Gravity and the Inverse Square Law

8.3 - Understand the role of gravity in creating stable elliptical orbits

8.7 - Understand that the constant in Kepler’s third law depends inversely on the mass of the central body

8.8 - Know that Newton was able to explain Kepler’s laws using his law of universal gravitation

8.9 - Understand that the gravitational force between two bodies is proportional to the product of their masses and inversely  proportional to the square of their separation (algebraic expression of Newton’s law of universal gravitation not required)

13.9 - Understand the inverse square relationship between distance and brightness/intensity

Isaac Newton is known for formulating his thinking of gravity when struck by an apple falling from a tree. The force that made the apple fall was the same force that kept the Moon going around the Earth. The Moon doesn't fall to Earth because it is moving at a velocity greater than the pull of the Earth, but not fast enough to escape Earth’s influence. If the Earth disappeared it would move in a straight line until it was disturbed by another body.

Newton knew that if you fired a cannonball off a cliff it would eventually fall to Earth but if it was fast enough it would continue on and on travelling through the sky and orbit the Earth.

Gravity is the force responsible for creating stable elliptical orbits due to the constant gravitational force between the object and the Sun to keep them in orbit.

The two things that control gravity are mass and distance. The further away you are from the centre of Earth, the weaker the gravity of Earth. You would weigh less on the Moon than the Earth because it has a lot less mass than Earth.

Inverse Square Law

Newton proposed the Inverse Square Law. The effect of gravity (and also on forces such as sunlight) works like this.

If say we have a half-mass Earth, it would produce a gravity of not half but a quarter (the square of 2). If Earth was three times closer to the Sun it would get not 3 times as much light but 9 times as much (the square of 3 is 9).

If we have two bodies of a different mass at a distance from each other we can calculate the gravitation force. And for that we need some sums from Mr Newton.

Relation to Kepler’s Laws
Kepler showed how planets move, Newton was interested in the movement itself rather than the object – for every action there is an equal and opposite reaction. As an object orbits nearer another in an elliptical orbit there must be an increase in gravitational force between them at that point.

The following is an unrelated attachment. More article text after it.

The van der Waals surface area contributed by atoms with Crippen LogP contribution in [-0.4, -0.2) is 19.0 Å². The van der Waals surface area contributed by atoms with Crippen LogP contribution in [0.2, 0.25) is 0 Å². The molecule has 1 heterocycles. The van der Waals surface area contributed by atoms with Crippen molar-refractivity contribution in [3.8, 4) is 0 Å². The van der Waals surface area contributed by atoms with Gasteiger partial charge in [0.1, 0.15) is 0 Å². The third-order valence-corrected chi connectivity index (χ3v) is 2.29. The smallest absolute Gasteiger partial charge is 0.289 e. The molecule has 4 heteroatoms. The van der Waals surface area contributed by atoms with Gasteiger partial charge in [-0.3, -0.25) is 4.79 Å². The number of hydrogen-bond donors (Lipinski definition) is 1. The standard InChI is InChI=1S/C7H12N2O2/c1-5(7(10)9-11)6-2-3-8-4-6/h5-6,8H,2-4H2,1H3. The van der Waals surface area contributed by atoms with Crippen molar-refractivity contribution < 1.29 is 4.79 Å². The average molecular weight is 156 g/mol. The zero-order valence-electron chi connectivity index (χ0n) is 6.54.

When looking Kepler’s third law (the relationship between distance and time of orbit) Newton proposed the force is proportional to the sum of the masses of both objects. It inversely relies on the mass of the Sun essentially.

The Sun has gravitational influence on Earth but the opposite is also true so the Sun and Earth’s mass should be used to calculate the gravitational force between them. The amount of difference is small because the Sun is so large but it is more accurate than Kepler’s.

A Calculation

Here is an example by James E. Heath from Austin Community College.

We've previously used:
T = Period/ Time it takes to orbit the Sun
r = mean radius from Sun
In this example P is Period (T) and A is axis rather than radius (r) but it's the same thing.

Consider two stars, one of 10 solar masses and another of 6 solar masses, in a binary system. It takes one star 2 years to orbit the common centre of mass. What is the semi-major axis of this star's orbit?

M1 = 10 solar masses
M2 = 6 solar masses
P = 2 years
A = ?

We need to use Newton's Version of Kepler's Third Law for this problem. Start with the basic equation and rearrange it to solve for A:

M1 + M2 = A3 / P2

A3 = (M1 + M2) x P2

A3 = (10 + 6) x (2)2 = 16 x 4 = 64

Take the cube root of 64 to get 4, and the two stars are 4 Astronomical Units apart.


Questions involving the Inverse Square Law will ask you to compare values such as light or gravity and ask you to make a calculation based on the Inverse Square Law.

Question 1

Planet A lies at 2 AU from the Sun. Planet B lies at 4 AU from the Sun.
How much more light does Planet A receive than Planet B?

4 divide 2 = 2
22 = 4
Answer = 4 times


Question 2

Venus orbits the Sun at 108 million km.
Mars orbits the Sun at 226 million km.
How much more light does Venus receive from the Sun than Mars?

1082 = 11664
2262 = 51076
51076 divide 11664 = 4.37 times


Question 3

Two asteroids revolve around a common centre of gravity. They are of Masses 4M and 7M. They are 3 distances apart.
What is their gravitational pull?

4M x 7M
3d x 3d
= Gravitational Pull of 3.1


Newton's law of universal gravitation

F = G    m1m2   

F is the force between the masses
G is the gravitational constant (6.674×10-11 N·kg–2·m2
m1 is the first mass
m2 is the second mass
r is the distance between the centres of the masses